After becoming completely exhausted whilst working full time in the hospital this summer, I decided to give myself another career break for a few months (until I finally finish cancer treatment at the end of 2017). Despite the blood, sweat, tears and shingles, I’m pleased I went back to work when I did as it finally enabled me to complete my F2 training and now puts me in a position to locum as and when I have the energy. In the meantime I’ve been enjoying a mixture of relaxing down-time along with embracing my new ticket to worldwide travel (my yoga teacher qualification) – plus still having treatment at The Royal Marsden every three weeks.
My Recent Adventures
Just to get you up to speed on the past few months… For those of you following my Instagram account (dr_laurencara), you’ll have seen I shared my recent stay at Sen Wellness Sanctuary in Sri Lanka. Although the sanctuary is primarily a kundalini yoga and ayurvedic centre, the lovely owner Sam, who has become a dear friend over the past few years, invited me out to experience the retreat but also practice teaching vinyasa/yin styles of yoga. Below are a few photos from my trip – the first one being of my beautiful friend and kundalini teacher, Candace, who I learned so much from during my time at the sanctuary. If anyone is currently stuck in a job that no longer serves them, if you are stressed and exhausted and feeling empty – just take a look at this stock-broker turned kundalini teacher for inspiration!
After a month in this beautiful healing setting I can honestly report I felt healthier and more energised than I have in years. The food was amazing, the people were inspiring and the energy within the sanctuary itself was pretty incredible. I can’t recommend the experience enough.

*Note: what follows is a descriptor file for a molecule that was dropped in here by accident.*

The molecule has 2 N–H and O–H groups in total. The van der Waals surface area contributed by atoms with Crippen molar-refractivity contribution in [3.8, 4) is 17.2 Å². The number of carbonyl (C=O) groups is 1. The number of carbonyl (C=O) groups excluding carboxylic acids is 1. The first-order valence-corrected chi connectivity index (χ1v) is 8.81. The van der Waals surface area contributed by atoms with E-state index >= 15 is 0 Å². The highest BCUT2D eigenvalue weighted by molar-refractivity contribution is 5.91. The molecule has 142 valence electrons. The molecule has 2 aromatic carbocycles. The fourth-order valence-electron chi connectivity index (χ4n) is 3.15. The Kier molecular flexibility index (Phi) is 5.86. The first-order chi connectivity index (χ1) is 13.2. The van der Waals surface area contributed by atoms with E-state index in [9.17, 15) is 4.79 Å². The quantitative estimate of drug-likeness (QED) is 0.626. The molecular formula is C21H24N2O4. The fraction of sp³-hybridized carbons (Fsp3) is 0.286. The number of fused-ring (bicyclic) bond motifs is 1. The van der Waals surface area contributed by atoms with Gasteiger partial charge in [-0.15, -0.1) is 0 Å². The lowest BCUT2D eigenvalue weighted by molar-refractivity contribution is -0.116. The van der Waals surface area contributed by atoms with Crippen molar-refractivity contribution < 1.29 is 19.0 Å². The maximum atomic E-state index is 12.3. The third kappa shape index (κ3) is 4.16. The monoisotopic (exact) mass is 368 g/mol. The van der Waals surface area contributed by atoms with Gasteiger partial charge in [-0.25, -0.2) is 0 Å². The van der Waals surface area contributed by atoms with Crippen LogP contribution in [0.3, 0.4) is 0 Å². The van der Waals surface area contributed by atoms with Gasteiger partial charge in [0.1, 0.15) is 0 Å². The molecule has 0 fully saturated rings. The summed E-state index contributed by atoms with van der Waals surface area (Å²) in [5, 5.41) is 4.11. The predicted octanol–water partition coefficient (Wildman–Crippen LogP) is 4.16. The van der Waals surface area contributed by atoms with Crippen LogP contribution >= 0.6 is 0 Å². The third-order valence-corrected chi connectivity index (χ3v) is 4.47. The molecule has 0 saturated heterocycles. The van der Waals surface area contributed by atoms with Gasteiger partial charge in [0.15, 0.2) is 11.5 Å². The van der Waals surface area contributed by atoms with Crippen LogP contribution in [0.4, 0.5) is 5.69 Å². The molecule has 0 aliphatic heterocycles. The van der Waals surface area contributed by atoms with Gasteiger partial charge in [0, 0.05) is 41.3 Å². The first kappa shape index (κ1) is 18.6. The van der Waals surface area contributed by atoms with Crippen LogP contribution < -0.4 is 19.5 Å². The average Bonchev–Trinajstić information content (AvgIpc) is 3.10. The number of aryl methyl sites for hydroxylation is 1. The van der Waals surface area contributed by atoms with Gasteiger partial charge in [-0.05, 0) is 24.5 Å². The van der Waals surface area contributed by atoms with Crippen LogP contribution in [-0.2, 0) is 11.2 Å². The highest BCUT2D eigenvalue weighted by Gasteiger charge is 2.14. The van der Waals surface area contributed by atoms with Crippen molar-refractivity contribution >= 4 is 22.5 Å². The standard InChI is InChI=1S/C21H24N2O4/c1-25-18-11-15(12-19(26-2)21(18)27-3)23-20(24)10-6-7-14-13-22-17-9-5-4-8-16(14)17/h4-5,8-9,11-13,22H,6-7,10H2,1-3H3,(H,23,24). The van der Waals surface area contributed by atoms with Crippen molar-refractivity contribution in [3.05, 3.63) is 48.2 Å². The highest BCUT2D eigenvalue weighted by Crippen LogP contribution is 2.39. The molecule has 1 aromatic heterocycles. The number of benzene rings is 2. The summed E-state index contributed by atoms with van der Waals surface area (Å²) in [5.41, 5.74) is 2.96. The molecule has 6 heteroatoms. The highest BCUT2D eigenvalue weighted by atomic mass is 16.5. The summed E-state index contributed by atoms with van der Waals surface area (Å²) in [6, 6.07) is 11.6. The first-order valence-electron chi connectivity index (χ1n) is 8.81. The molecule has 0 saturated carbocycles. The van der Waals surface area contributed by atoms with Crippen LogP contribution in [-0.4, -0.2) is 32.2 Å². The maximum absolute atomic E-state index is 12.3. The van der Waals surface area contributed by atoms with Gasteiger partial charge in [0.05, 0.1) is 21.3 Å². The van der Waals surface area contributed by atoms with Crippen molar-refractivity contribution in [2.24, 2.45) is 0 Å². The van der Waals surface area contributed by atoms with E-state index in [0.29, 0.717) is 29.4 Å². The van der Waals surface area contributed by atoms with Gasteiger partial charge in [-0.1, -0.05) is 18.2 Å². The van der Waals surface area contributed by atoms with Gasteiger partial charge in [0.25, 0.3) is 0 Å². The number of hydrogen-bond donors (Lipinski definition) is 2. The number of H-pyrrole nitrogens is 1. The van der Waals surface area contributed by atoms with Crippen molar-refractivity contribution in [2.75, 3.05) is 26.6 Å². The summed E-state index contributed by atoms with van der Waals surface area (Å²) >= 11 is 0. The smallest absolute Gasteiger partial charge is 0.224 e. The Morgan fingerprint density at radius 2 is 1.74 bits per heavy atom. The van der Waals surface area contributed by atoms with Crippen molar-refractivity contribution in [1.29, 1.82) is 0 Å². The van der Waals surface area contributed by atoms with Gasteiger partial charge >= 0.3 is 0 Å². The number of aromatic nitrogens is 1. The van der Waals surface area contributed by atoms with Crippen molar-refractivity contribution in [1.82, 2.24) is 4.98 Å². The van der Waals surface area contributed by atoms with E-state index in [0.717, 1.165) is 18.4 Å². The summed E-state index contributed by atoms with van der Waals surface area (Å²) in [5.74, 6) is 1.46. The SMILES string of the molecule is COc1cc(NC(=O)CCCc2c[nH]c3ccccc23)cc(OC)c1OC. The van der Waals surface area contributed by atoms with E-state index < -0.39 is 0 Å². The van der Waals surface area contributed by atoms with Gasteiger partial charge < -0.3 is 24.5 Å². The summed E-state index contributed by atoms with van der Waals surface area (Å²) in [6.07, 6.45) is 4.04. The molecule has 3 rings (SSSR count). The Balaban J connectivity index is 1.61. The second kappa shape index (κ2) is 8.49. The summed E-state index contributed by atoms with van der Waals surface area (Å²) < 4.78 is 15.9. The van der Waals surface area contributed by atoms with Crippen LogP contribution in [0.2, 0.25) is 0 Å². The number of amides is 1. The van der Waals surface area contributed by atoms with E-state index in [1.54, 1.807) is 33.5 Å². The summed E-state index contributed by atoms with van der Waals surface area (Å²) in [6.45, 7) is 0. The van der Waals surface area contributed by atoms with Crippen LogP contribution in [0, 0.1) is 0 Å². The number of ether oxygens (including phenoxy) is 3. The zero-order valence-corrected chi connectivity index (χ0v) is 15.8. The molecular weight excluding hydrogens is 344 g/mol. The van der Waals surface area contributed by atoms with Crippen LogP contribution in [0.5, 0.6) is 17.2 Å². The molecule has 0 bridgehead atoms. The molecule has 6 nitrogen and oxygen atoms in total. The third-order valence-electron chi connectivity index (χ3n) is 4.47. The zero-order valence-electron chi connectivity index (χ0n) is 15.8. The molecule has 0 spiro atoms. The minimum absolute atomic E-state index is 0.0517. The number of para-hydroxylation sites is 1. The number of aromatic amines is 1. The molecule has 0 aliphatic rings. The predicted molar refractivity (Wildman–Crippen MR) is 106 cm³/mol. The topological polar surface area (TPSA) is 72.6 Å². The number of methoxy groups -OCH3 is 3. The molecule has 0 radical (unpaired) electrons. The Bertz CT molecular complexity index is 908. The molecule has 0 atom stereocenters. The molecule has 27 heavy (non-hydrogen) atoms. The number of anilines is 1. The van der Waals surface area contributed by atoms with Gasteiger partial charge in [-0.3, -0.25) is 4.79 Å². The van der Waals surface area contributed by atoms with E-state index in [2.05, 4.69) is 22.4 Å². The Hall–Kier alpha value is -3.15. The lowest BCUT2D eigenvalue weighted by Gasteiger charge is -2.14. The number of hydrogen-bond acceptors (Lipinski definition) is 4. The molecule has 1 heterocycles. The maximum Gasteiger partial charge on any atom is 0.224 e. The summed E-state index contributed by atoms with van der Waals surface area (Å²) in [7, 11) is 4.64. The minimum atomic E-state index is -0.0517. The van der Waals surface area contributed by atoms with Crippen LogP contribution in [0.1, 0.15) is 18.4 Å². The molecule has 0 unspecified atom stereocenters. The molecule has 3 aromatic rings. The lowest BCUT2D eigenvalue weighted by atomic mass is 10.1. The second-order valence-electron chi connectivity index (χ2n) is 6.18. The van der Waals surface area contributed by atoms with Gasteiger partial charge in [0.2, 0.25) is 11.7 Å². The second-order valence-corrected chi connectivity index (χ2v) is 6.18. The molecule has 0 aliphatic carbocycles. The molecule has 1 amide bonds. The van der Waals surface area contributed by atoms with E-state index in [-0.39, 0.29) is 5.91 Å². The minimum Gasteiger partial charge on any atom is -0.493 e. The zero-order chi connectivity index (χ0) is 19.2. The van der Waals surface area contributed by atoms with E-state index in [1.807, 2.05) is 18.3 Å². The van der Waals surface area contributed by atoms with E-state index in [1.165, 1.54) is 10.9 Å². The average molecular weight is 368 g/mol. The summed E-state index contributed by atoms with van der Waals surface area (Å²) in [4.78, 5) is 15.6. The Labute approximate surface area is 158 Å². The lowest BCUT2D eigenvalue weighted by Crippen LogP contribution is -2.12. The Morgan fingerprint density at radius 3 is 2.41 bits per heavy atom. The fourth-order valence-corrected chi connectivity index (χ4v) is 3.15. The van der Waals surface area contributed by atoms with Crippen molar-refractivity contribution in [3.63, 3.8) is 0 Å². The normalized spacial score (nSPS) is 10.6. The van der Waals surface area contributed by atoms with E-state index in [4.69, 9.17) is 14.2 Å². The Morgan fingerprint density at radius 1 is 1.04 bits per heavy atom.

After my trip to Sri Lanka I returned to London for a busy week of CT scans and treatment. Fortunately my scan was once again clear – pushing me beyond the one year NED mark! (yay!). Following this wonderful news I then spent a wholesome week at Vale De Moses, a secluded yoga retreat in the foothills of Portugal. The combination of eating fresh vegetarian food, practicing yoga daily, embracing a slower pace of living, and having limited wifi provided me with another chance to fully rest and recharge in the most beautiful setting.
My final adventure involved joining my friend, Julia, for her first ever yoga retreat down in St Ives. The five day retreat run by Julia and Jo (the team behind By The Sea St Ives) was a combination of vinyasa and yin yoga, nutritious, wholesome food (plus a little bit of wine), surfing, and hiking. I was also invited to speak to the guests about Gut Health which I absolutely loved.
What can I say… the last few months have been pretty epic!
Celebrating One Year Of No Evidence Of Disease
Although I didn’t throw any kind of one year “cancer free” party (or celebrate in any way come to think of it), I think you’ll agree that I’ve been busy living life to the full and celebrating in my own way. I’ve also finally started to make plans for 2018, something I’d have never have done during the first year after my stage IV diagnosis.
Back then the average survival for patients with stage 4 metastatic melanoma was still considered to be less than a year – due to it being a notoriously aggressive and chemo-resistant form of cancer. In fact just a few years ago, maybe just one in 20 patients with stage IV would survive beyond five years. Therefore I found myself living life in three month blocks between my scans. I found it easier to try and live as mindfully as possible, living each day as though it was my last. As soon as I started worrying about the future I’d immediately ruin the present moment.